Another museum worth a look is the Museum of Art and History at the Customs House. It’s hard to miss the large, vibrant sculpture of a dancing couple outside the red brick building. This sculpture of a dancing Victorian couple was created by Seward Johnson and called “Time for Fun”. A Renoir painting called “Dance in the Country” inspired it.
The museum was closed by the time we got here but we enjoyed walking around the museum’s grounds to admire the fun and life like sculptures. My kids loved posing next to these statues. Based on its description, it sounded like an interesting museum to visit that blended Key West’s art and history.
Shopping at Duval Street and Mallory Square
Duval Street is the main street on the island that stretched for almost two miles. My teenage daughter loved this area and wanted to spend more time here. It was lively and filled with many stores, souvenir shops, galleries, bars and restaurants. We were told by a couple of locals that it was a real party scene and really comes alive after dark especially during weekend nights so it may not be the most family-friendly place to be at then.
We were here on a Sunday afternoon with no cruise ships docked in town. It wasn’t as crowded or as rowdy and made for a pleasant stroll. I can only imagine how this place looks when one or two cruise ships are in port.
We loved walking around Mallory Square for some unique shops and galleries like the shell warehouse and sponge market. The square is considered the island’s activity hub. The aquarium, several museums, some historic sculptures and many restaurants are around the area too.
I have seen so many fabulous sunsets from Key West on Instagram and knew we had to see it for ourselves even if it meant driving back to our Key Largo hotel two hours away later. The Key West Sunset Celebration is a nightly festival of some sorts that occurs two hours before the sun sets with entertainment and food all to watch the sunset colors over the Gulf of Mexico.
While the party sounded great, we opted for one of the sunset cruises instead and went with the Wind and Wine Sunset Sail with Danger Charters. Yes, the kids went with us and they enjoyed the cruise too but with water and soda.
This highly rated cruise was on a 65 ft. schooner and limited to less than 25 people. They served a variety of about eight wines and five different types of beer along with several appetizers. Food was plentiful that we didn’t even need to eat dinner afterwards. My husband loved this cruise.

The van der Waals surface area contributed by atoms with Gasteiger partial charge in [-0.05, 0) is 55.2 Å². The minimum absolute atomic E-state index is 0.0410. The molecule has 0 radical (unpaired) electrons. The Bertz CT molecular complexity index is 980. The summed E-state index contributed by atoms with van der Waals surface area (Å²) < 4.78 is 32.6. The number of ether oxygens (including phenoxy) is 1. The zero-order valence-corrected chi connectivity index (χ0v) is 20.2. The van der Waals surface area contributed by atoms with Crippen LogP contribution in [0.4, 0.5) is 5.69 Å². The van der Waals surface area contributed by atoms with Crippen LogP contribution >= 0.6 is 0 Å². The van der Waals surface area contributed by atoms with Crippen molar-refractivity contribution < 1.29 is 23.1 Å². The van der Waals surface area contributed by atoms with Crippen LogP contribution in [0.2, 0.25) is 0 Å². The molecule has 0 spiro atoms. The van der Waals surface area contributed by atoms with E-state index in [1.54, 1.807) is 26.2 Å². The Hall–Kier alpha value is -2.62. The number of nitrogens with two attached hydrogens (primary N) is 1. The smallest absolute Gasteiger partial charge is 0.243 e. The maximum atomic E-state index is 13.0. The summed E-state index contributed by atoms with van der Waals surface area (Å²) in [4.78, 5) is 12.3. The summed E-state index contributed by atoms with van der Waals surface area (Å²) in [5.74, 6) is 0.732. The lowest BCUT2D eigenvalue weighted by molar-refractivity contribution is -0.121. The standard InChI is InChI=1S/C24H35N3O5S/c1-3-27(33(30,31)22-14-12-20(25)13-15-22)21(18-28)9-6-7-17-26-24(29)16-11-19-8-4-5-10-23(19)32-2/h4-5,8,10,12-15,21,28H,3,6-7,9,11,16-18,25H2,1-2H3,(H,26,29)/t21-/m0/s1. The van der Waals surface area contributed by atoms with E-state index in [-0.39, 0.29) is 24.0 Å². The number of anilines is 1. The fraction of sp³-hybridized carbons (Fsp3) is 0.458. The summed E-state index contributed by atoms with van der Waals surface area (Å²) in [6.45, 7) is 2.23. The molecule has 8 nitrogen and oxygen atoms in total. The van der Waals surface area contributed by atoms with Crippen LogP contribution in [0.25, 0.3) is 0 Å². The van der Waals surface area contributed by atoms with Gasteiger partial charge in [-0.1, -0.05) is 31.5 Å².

It was very smooth sailing so no seasickness. This gave us an opportunity to see Key West from the water and a couple of the neighboring small islands. The three-crew members were so helpful, funny and friendly so it made the cruise even better. We loved how they interacted with all the guests and remembered our names.
Unfortunately, it was a bit cloudy during our sailing so we didn’t have the best sunset colors. Our fellow passengers were all great so this is far from a booze cruise. The kids even got to temporarily steer the boat. We highly recommend this cruise if you want to have a unique and relaxed sunset experience here with a smaller group. It was the perfect way to end our day in Key West.
We only had the opportunity to eat lunch at Key West but it was a fantastic place. We had places in mind based on some recommendations but due to our schedule and location, we couldn’t get there. We walked by Blackfin Bistro on Duval Street and were immediately drawn in with their menu. We had their calamari, seafood pasta and hanger steak and they were all so delicious.
It’s almost sacrilegious not to eat a dessert made of Key Lime when visiting Key West. The most popular product is the key lime pie as well as different items like key lime chocolates to key lime flavored ice cream. It’s an ideal combinations of sweet and tart. My favorite was the key lime pie slice on a stick and dipped in chocolate goodness. We stopped at Key Lime Pie Company. We were here late but you can watch the pie makers in action during the day. Their pies were tasty!
It was really easy to see why Key West was such a major tourist destination in the US. Its pastel colored houses, history, relaxing vibe, island feel that almost felt like we were on Caribbean island instead of being in the USA. We really wished we had more than a day here. There was so much to do for such a small island. We hope to get back and do some of their water activities, take part in the sunset celebration and visit more of their unique museums. If you’re looking for a tropical destination with plenty of attractions and activities, Key West makes for a fun getaway.
Basics and Tips for Spending One Day in Key West
- Look into combining tours and attractions for discounts. Here are some discounts from the Chamber of Commerce. The conch train tour also hands out a booklet with several coupons.
- Since it is a small island, there is very little parking much less free ones. Be careful where you park. Some blocks are free and others require payment or reserved for residents only.
- Look into the Key West Vacation Pass for some major savings.
- Be sure to eat some conch fritters and a key lime pie.
- Don’t miss the sunset!
*Have you visited Key West or is it on your travel wish list?
Disclosure: The Florida Keys and Key West Tourism graciously hosted us that included our sunset cruise, museum entrance fees and conch train tour. We appreciate their hospitality. All opinions and photos are our own.